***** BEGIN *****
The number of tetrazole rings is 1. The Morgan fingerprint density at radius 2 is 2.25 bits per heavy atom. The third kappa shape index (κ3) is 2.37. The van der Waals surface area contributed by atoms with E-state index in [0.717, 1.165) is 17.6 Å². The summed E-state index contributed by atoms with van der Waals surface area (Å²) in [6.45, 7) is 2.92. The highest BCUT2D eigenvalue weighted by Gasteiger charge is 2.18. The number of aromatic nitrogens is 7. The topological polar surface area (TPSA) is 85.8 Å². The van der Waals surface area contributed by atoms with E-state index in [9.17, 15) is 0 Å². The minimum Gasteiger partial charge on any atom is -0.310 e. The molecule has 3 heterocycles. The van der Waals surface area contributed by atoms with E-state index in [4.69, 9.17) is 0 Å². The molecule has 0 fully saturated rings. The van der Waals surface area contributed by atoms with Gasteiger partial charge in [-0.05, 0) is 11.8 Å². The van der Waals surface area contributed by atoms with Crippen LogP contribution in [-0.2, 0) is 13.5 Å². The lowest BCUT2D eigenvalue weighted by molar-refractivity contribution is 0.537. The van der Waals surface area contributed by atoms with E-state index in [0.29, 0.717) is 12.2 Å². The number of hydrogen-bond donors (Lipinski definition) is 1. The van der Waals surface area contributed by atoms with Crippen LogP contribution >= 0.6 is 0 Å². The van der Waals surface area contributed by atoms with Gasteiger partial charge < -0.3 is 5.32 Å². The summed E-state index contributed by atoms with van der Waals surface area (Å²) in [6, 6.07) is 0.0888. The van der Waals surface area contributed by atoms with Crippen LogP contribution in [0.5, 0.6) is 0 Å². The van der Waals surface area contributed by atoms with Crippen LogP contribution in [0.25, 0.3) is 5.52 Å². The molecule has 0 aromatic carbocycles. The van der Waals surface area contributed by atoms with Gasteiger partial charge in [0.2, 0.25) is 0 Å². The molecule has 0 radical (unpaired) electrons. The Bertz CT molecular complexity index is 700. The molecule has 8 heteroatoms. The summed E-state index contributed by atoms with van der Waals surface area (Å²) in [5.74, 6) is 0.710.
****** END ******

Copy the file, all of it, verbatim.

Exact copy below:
The number of tetrazole rings is 1. The Morgan fingerprint density at radius 2 is 2.25 bits per heavy atom. The third kappa shape index (κ3) is 2.37. The van der Waals surface area contributed by atoms with E-state index in [0.717, 1.165) is 17.6 Å². The summed E-state index contributed by atoms with van der Waals surface area (Å²) in [6.45, 7) is 2.92. The highest BCUT2D eigenvalue weighted by Gasteiger charge is 2.18. The number of aromatic nitrogens is 7. The topological polar surface area (TPSA) is 85.8 Å². The van der Waals surface area contributed by atoms with E-state index in [9.17, 15) is 0 Å². The minimum Gasteiger partial charge on any atom is -0.310 e. The molecule has 3 heterocycles. The van der Waals surface area contributed by atoms with E-state index in [4.69, 9.17) is 0 Å². The molecule has 0 fully saturated rings. The van der Waals surface area contributed by atoms with Gasteiger partial charge in [-0.05, 0) is 11.8 Å². The van der Waals surface area contributed by atoms with Crippen LogP contribution in [-0.2, 0) is 13.5 Å². The lowest BCUT2D eigenvalue weighted by molar-refractivity contribution is 0.537. The van der Waals surface area contributed by atoms with E-state index in [0.29, 0.717) is 12.2 Å². The number of hydrogen-bond donors (Lipinski definition) is 1. The van der Waals surface area contributed by atoms with Crippen LogP contribution >= 0.6 is 0 Å². The van der Waals surface area contributed by atoms with Gasteiger partial charge < -0.3 is 5.32 Å². The summed E-state index contributed by atoms with van der Waals surface area (Å²) in [6, 6.07) is 0.0888. The van der Waals surface area contributed by atoms with Crippen LogP contribution in [0.5, 0.6) is 0 Å². The van der Waals surface area contributed by atoms with Crippen LogP contribution in [0.25, 0.3) is 5.52 Å². The molecule has 0 aromatic carbocycles. The van der Waals surface area contributed by atoms with Gasteiger partial charge in [0.2, 0.25) is 0 Å². The molecule has 0 radical (unpaired) electrons. The Bertz CT molecular complexity index is 700. The molecule has 8 heteroatoms. The summed E-state index contributed by atoms with van der Waals surface area (Å²) in [5.74, 6) is 0.710.